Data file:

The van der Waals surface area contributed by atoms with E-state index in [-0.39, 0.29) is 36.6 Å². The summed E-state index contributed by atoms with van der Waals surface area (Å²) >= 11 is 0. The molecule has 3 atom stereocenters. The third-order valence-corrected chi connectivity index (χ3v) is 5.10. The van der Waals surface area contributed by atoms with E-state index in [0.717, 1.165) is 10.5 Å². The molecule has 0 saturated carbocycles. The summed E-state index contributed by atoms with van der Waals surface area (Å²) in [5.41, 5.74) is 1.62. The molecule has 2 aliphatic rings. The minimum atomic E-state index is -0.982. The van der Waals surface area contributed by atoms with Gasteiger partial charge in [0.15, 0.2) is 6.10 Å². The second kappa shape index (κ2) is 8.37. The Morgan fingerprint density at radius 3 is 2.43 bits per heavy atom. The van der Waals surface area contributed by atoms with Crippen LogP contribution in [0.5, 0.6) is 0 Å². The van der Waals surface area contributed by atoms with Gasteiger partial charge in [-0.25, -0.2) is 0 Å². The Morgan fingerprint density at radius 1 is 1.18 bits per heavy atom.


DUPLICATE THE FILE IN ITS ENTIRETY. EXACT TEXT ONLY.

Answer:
The van der Waals surface area contributed by atoms with E-state index in [-0.39, 0.29) is 36.6 Å². The summed E-state index contributed by atoms with van der Waals surface area (Å²) >= 11 is 0. The molecule has 3 atom stereocenters. The third-order valence-corrected chi connectivity index (χ3v) is 5.10. The van der Waals surface area contributed by atoms with E-state index in [0.717, 1.165) is 10.5 Å². The molecule has 0 saturated carbocycles. The summed E-state index contributed by atoms with van der Waals surface area (Å²) in [5.41, 5.74) is 1.62. The molecule has 2 aliphatic rings. The minimum atomic E-state index is -0.982. The van der Waals surface area contributed by atoms with Gasteiger partial charge in [0.15, 0.2) is 6.10 Å². The second kappa shape index (κ2) is 8.37. The Morgan fingerprint density at radius 3 is 2.43 bits per heavy atom. The van der Waals surface area contributed by atoms with Crippen LogP contribution in [0.5, 0.6) is 0 Å². The van der Waals surface area contributed by atoms with Gasteiger partial charge in [-0.25, -0.2) is 0 Å². The Morgan fingerprint density at radius 1 is 1.18 bits per heavy atom.